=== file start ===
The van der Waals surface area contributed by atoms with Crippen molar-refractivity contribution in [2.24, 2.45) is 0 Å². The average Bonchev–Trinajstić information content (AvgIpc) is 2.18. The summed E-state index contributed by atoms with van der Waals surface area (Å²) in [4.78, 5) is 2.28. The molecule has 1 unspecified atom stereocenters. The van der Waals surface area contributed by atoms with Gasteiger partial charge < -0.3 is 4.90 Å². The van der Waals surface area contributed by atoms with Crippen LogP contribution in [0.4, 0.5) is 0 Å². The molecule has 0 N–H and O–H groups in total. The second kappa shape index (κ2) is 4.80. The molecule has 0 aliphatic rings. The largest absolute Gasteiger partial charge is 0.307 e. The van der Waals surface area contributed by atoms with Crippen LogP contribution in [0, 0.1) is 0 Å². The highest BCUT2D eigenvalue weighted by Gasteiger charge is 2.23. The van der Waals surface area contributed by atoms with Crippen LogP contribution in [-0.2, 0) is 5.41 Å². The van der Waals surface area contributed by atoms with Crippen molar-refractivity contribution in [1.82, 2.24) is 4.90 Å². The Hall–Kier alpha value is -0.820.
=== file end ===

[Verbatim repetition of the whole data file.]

The van der Waals surface area contributed by atoms with Crippen molar-refractivity contribution in [2.24, 2.45) is 0 Å². The average Bonchev–Trinajstić information content (AvgIpc) is 2.18. The summed E-state index contributed by atoms with van der Waals surface area (Å²) in [4.78, 5) is 2.28. The molecule has 1 unspecified atom stereocenters. The van der Waals surface area contributed by atoms with Gasteiger partial charge < -0.3 is 4.90 Å². The van der Waals surface area contributed by atoms with Crippen LogP contribution in [0.4, 0.5) is 0 Å². The molecule has 0 N–H and O–H groups in total. The second kappa shape index (κ2) is 4.80. The molecule has 0 aliphatic rings. The largest absolute Gasteiger partial charge is 0.307 e. The van der Waals surface area contributed by atoms with Crippen LogP contribution in [0, 0.1) is 0 Å². The highest BCUT2D eigenvalue weighted by Gasteiger charge is 2.23. The van der Waals surface area contributed by atoms with Crippen LogP contribution in [-0.2, 0) is 5.41 Å². The van der Waals surface area contributed by atoms with Crippen molar-refractivity contribution in [1.82, 2.24) is 4.90 Å². The Hall–Kier alpha value is -0.820.